advertising

The End of ‘Advertising.’


Accountable direct response ad sellers would often say “Selling is like shaving: if you don’t do some of it every day, you’re a bum.” It was a handy way for DR sellers to contrast their work with that of the ad sellers out there peddling branding – which they dismissed as no more than a con.

But today the slogan takes on a deeper meaning for all ad sellers, publishers, tech and marketing service providers. The jig is up, the news is out, the fatted calf has been picked clean. For generations, we’ve organized our businesses and revenue models around helping advertisers and their legion of agencies spend their money… perhaps a little more accountably, responsibly, efficiently or viewably than the next guy. We’ve all been citizens of ‘the Capital-A-Ad Business,’ and we spoke its language and observed its customs. But no more.

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Fundamental change doesn’t always break down the door. Often it creeps in on tiny cat feet. And while we were busy arguing and negotiating over how much of that big pile of ad money would go to digital or TV or something else, marketers have been under siege from direct-to-consumer competitors, a collapsing retail channel, online shopping and more. In the face of this existential crisis, they’ve fallen out of love with advertising.

Well… to put a finer point on it, they’ve fallen out of love with advertising for the sake of advertising.

Which leads me back to the new premise. Today we must all help the marketer sell – we must attach ourselves to business outcomes, become co-marketers…lest we be dismissed as bums. To survive and thrive in what used to be called the ad sales business we must all go back to school and become fluent in the language and customs of marketing. Someday soon our talk of rating points, viewability and attribution will sound as anachronistic as the Latin mass.

The 21st century ad seller is a business problem solver. She doesn’t wait for budgets, she helps create them. She avoids the watering hole where the herd gathers for RFPs and planning cycles. She hunts alone. She knows more about how the client’s business works – how he sells his products, who he sells them through and what gets them bought – than anyone but the client.

She sells. Every day. But she doesn’t sell ads. She helps the customer sell product.

Lightly edited, this post originally ran in 2017. Perhaps more relevant still today.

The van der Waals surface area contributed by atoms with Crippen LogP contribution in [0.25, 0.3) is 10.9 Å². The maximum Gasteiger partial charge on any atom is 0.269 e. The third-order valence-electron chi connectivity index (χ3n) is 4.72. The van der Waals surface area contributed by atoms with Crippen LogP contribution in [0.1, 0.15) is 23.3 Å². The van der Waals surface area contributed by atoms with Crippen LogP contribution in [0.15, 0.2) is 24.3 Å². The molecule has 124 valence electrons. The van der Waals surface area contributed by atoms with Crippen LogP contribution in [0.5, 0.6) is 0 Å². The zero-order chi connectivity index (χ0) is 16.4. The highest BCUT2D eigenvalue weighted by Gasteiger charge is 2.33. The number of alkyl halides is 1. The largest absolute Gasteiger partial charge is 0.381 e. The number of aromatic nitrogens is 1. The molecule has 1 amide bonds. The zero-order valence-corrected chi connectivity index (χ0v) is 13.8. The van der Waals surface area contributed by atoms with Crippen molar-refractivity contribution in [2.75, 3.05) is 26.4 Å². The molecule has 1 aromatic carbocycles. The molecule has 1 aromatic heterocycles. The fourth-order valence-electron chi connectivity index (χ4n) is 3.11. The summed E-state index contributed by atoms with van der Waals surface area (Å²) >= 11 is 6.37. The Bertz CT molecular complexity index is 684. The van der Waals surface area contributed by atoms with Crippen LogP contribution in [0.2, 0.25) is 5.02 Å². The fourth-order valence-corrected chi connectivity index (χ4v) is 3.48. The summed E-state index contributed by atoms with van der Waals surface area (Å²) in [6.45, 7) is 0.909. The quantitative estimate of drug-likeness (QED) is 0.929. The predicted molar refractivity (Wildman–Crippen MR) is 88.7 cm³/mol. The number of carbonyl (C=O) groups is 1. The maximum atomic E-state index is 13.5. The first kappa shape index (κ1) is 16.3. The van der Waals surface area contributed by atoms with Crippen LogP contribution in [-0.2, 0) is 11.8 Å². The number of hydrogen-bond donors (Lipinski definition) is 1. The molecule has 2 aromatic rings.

Deep State Advertising.


Over the 20+ years I’ve known him, I’ve always thought Rishad Tobaccowala (now with Publicis Groupe) was a national treasure.   He has that rare gift of being able to intellectually surround an issue and then quickly carve it down to its most essential point.  So it was with particular interest that I read his prediction that advertising would decline 30% over the next five years.

He’s right, of course.

The principle reason he cites for this decline is the flight to ad free environments.  “We don’t value (consumers’) time,” he explains, going on to quote the valuation as “less than minimum wage.”  I agree, but for a somewhat more elaborate set of reasons.

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I think too much of the “advertising industry” is just that:  an industry devoted to advertising… to generating more and more and more of it; to giving each other awards for it; to managing it’s migration into every nook and cranny of life.  If we’re honest we’ll admit that the “advertising industry” has become a self-referential deep state affair, hell-bent on its own survival.

We’ll also admit that many of us have lost sight of the original story-line, the real mission:  that the purpose of our work is not to win the next agency bake-off or secure a bigger share of “the budget.” We’re supposed to be devoted to helping marketers sell products, grow their businesses, build factories and employ workers. Small wonder that marketers have come to see advertising not as a source of growth but as a cost-center.